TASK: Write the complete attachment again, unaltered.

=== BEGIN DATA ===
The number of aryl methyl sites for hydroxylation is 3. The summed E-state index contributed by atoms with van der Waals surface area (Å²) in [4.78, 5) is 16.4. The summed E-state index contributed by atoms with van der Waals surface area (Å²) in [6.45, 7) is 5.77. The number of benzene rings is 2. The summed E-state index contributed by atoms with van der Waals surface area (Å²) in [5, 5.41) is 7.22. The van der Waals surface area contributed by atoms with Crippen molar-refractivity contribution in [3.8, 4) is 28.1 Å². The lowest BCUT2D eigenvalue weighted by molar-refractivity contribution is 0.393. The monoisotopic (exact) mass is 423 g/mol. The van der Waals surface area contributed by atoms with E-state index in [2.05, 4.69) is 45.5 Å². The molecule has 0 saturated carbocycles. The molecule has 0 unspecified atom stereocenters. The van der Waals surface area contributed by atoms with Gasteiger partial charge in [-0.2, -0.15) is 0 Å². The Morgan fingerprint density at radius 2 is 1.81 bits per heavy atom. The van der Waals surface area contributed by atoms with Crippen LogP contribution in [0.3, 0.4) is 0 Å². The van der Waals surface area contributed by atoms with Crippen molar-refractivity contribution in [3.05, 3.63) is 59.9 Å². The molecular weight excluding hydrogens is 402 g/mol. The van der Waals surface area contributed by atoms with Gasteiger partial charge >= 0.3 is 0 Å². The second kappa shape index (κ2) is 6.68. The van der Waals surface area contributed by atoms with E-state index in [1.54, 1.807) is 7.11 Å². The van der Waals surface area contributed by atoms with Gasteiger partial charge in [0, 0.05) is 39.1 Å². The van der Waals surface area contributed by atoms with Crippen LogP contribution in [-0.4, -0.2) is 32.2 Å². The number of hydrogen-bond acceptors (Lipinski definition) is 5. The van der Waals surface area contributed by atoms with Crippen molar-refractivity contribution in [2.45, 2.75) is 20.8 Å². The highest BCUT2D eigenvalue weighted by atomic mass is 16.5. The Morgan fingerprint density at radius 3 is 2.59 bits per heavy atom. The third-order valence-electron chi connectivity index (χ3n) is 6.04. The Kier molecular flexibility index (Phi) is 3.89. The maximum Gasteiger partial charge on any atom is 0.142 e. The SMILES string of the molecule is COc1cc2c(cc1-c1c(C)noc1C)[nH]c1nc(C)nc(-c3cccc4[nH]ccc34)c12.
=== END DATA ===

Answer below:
The number of aryl methyl sites for hydroxylation is 3. The summed E-state index contributed by atoms with van der Waals surface area (Å²) in [4.78, 5) is 16.4. The summed E-state index contributed by atoms with van der Waals surface area (Å²) in [6.45, 7) is 5.77. The number of benzene rings is 2. The summed E-state index contributed by atoms with van der Waals surface area (Å²) in [5, 5.41) is 7.22. The van der Waals surface area contributed by atoms with Crippen molar-refractivity contribution in [3.8, 4) is 28.1 Å². The lowest BCUT2D eigenvalue weighted by molar-refractivity contribution is 0.393. The monoisotopic (exact) mass is 423 g/mol. The van der Waals surface area contributed by atoms with E-state index in [2.05, 4.69) is 45.5 Å². The molecule has 0 saturated carbocycles. The molecule has 0 unspecified atom stereocenters. The van der Waals surface area contributed by atoms with Gasteiger partial charge in [-0.2, -0.15) is 0 Å². The Morgan fingerprint density at radius 2 is 1.81 bits per heavy atom. The van der Waals surface area contributed by atoms with Crippen LogP contribution in [0.3, 0.4) is 0 Å². The van der Waals surface area contributed by atoms with Crippen molar-refractivity contribution in [3.05, 3.63) is 59.9 Å². The molecular weight excluding hydrogens is 402 g/mol. The van der Waals surface area contributed by atoms with Gasteiger partial charge >= 0.3 is 0 Å². The second kappa shape index (κ2) is 6.68. The van der Waals surface area contributed by atoms with E-state index in [1.54, 1.807) is 7.11 Å². The van der Waals surface area contributed by atoms with Gasteiger partial charge in [0, 0.05) is 39.1 Å². The van der Waals surface area contributed by atoms with Crippen LogP contribution in [-0.4, -0.2) is 32.2 Å². The number of hydrogen-bond acceptors (Lipinski definition) is 5. The van der Waals surface area contributed by atoms with Crippen molar-refractivity contribution in [2.45, 2.75) is 20.8 Å². The highest BCUT2D eigenvalue weighted by atomic mass is 16.5. The Morgan fingerprint density at radius 3 is 2.59 bits per heavy atom. The third-order valence-electron chi connectivity index (χ3n) is 6.04. The Kier molecular flexibility index (Phi) is 3.89. The maximum Gasteiger partial charge on any atom is 0.142 e. The SMILES string of the molecule is COc1cc2c(cc1-c1c(C)noc1C)[nH]c1nc(C)nc(-c3cccc4[nH]ccc34)c12.